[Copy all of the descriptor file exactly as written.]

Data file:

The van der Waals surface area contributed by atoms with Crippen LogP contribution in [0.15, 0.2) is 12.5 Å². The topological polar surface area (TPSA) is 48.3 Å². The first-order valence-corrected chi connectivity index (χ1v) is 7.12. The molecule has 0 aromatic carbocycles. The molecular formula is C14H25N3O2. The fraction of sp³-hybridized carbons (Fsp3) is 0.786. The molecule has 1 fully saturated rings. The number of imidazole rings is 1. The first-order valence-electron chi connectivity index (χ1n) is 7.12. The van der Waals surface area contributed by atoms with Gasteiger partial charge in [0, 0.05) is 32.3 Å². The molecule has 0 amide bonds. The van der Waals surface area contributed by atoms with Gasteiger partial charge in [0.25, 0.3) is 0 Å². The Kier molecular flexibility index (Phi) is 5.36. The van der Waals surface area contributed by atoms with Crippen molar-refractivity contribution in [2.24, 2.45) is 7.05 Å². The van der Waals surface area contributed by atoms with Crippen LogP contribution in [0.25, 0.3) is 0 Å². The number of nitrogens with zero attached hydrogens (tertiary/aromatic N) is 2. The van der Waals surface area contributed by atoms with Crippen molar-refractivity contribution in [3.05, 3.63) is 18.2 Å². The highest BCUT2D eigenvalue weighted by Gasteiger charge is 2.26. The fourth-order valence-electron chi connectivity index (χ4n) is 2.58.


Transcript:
The van der Waals surface area contributed by atoms with Crippen LogP contribution in [0.15, 0.2) is 12.5 Å². The topological polar surface area (TPSA) is 48.3 Å². The first-order valence-corrected chi connectivity index (χ1v) is 7.12. The molecule has 0 aromatic carbocycles. The molecular formula is C14H25N3O2. The fraction of sp³-hybridized carbons (Fsp3) is 0.786. The molecule has 1 fully saturated rings. The number of imidazole rings is 1. The first-order valence-electron chi connectivity index (χ1n) is 7.12. The van der Waals surface area contributed by atoms with Gasteiger partial charge in [0, 0.05) is 32.3 Å². The molecule has 0 amide bonds. The van der Waals surface area contributed by atoms with Gasteiger partial charge in [0.25, 0.3) is 0 Å². The Kier molecular flexibility index (Phi) is 5.36. The van der Waals surface area contributed by atoms with Crippen molar-refractivity contribution in [2.24, 2.45) is 7.05 Å². The van der Waals surface area contributed by atoms with Crippen LogP contribution in [0.25, 0.3) is 0 Å². The number of nitrogens with zero attached hydrogens (tertiary/aromatic N) is 2. The van der Waals surface area contributed by atoms with Crippen molar-refractivity contribution in [3.05, 3.63) is 18.2 Å². The highest BCUT2D eigenvalue weighted by Gasteiger charge is 2.26. The fourth-order valence-electron chi connectivity index (χ4n) is 2.58.